For politicians of this calibre, devoid of arrogance and endowed with natural humility there was no necessity to demand respect. They commanded respect. Public Servants as well as ordinary citizens had no qualms in openly expressing admiration for them. Respect was a mutual and reciprocal relationship. In this backdrop when decency was the keynote, it is unimaginable that politicians of this glorious vintage would have given an illegal or wrongful order to a public servant.

With equal emphasis it needs to be stated that public servants especially at the top were held in the highest esteem by politicians’ names of my contemporaries that come easily to my mind in this respect are Bradman Weerakoon, M.D.D. Pieris and K.H.J. Wijedasa. I am personally aware of the respect that Dudley Senanayake, Sirima Bandaranaike and R. Premadasa had for the above mentioned officers who were their Secretaries respectively.

Giants of public service

Another outstanding product of Peradeniya who adorned the public service about the same time was Dr. Sarath Amunugama who today as a politician has given some respectability to an otherwise ignominious political cocktail. Officials that could not hog the limelight but were of sterling calibre such as Chandi Chanmugam, Chula Unamboove, Elmo de Silva, A.R.M. Jayawardena, Francis Pietersz, Asoka de Soyza, Jolly Somasundaram, Leel Gunasekera and Chandra Wickremasinghe to name a few also added lustre to the Public Service.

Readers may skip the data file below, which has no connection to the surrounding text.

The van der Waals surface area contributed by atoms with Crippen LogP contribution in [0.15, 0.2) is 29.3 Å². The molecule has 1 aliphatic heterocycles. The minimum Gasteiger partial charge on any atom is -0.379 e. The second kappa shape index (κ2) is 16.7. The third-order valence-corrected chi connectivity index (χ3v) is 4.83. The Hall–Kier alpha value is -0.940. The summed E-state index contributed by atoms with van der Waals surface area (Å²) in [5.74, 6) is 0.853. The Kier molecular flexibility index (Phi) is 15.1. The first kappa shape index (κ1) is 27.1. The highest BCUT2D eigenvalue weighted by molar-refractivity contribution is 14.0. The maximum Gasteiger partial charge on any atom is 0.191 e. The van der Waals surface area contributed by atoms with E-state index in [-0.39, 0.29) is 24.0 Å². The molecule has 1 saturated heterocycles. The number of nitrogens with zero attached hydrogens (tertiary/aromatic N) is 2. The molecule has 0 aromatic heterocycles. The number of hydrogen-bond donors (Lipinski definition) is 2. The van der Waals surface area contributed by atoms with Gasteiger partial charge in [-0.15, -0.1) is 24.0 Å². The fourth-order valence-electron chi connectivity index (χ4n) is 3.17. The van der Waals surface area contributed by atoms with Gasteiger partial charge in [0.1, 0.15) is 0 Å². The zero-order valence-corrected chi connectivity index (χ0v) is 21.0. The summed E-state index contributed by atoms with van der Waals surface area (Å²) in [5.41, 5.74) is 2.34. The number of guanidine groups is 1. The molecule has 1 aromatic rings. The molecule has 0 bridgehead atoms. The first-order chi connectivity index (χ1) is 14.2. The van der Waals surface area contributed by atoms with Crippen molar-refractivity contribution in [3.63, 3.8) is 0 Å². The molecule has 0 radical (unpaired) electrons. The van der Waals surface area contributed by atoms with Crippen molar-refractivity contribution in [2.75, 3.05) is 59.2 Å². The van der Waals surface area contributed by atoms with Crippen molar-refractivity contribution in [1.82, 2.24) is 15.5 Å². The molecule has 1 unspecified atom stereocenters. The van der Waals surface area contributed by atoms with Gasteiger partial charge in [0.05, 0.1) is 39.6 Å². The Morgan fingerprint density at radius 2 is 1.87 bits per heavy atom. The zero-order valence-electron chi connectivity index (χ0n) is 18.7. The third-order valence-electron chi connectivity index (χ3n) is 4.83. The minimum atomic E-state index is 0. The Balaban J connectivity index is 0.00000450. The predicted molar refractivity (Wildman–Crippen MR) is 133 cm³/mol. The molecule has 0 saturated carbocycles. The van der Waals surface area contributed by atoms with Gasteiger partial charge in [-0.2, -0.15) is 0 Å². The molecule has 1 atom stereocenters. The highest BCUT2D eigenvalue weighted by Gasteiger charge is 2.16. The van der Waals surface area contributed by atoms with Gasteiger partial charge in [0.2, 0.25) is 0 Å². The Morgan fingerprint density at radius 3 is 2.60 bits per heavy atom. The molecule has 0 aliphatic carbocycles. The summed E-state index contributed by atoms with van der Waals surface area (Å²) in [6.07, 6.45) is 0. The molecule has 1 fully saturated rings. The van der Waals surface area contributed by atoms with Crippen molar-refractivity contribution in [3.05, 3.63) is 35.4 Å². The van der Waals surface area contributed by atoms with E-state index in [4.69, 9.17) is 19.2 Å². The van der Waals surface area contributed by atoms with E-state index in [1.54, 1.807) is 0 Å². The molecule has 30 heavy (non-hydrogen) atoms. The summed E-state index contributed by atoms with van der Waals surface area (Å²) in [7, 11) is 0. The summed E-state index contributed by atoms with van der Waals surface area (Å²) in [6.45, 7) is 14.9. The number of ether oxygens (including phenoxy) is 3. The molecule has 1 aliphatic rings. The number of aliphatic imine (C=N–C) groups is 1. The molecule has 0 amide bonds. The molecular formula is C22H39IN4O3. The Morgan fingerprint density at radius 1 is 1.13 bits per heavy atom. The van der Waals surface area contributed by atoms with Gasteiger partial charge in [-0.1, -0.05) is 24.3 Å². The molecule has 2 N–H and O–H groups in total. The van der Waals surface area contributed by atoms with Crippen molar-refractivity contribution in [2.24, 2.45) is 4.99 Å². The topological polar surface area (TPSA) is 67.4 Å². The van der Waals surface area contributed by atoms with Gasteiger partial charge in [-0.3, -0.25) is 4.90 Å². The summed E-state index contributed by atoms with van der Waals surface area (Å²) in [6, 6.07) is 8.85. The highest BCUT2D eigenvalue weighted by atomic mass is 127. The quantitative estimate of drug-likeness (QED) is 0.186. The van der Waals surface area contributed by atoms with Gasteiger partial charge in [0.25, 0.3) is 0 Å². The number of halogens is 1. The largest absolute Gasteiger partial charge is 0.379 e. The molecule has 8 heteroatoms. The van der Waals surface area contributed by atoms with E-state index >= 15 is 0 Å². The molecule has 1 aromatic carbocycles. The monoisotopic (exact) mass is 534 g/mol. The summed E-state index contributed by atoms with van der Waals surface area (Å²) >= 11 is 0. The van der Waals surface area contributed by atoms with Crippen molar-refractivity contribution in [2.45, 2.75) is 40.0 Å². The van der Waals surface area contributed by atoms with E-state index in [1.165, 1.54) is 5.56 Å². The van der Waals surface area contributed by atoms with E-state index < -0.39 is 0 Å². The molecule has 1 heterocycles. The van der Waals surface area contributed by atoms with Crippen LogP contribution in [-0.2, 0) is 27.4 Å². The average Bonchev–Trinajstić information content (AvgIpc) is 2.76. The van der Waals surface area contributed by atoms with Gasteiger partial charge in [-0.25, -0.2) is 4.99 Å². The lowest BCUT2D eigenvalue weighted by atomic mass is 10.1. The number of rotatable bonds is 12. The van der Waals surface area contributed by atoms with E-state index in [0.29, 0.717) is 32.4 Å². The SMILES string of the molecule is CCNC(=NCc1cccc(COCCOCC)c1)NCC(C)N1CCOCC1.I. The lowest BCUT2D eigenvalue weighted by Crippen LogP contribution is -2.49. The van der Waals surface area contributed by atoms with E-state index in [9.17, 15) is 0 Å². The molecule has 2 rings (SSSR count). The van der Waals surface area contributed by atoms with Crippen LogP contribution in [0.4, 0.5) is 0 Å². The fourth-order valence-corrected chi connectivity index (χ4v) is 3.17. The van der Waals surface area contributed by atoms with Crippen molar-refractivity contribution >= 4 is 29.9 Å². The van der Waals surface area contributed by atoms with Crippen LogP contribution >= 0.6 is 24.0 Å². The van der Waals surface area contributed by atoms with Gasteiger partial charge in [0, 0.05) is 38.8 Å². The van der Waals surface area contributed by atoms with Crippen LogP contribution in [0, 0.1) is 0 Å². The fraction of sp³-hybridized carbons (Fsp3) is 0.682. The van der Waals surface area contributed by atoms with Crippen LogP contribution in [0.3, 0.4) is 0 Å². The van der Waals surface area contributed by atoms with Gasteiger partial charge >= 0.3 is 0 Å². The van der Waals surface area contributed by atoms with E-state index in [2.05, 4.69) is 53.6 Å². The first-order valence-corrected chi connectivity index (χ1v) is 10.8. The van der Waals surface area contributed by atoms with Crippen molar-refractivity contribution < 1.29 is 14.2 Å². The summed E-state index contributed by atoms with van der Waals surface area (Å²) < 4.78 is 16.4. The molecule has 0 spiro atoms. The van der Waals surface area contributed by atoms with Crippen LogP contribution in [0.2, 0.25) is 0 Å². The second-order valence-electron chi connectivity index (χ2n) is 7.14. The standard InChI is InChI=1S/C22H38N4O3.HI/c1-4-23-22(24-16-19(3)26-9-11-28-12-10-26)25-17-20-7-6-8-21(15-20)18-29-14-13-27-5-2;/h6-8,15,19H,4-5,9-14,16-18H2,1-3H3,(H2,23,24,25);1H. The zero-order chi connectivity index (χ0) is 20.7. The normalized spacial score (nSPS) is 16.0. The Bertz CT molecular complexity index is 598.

I consider it a privilege to have known and even worked briefly at times with many of these giants of the public service during its sublime years, who have left behind for posterity a splendid Legacy of undiluted integrity and honour.

A development that demeaned the Public Service particularly during the last decade was the ad hoc appointment of a class consisting of somebodies and nobodies, more of the latter as ‘Presidential Advisors’. Hundreds of these worthless nincompoops with salaries and perks even better than such received by senior public servants veritably polluted the public service. Nobody knows as to what advice was proffered by them. It was rumoured that there were Wine Store Keepers and cattle rustlers among them. A story that did the rounds was that during a Presidential election campaign one of these Advisor suckers had visited police stations and Court houses collecting Kasippu kept as productions to keep the poster pasting hooligans in high spirits!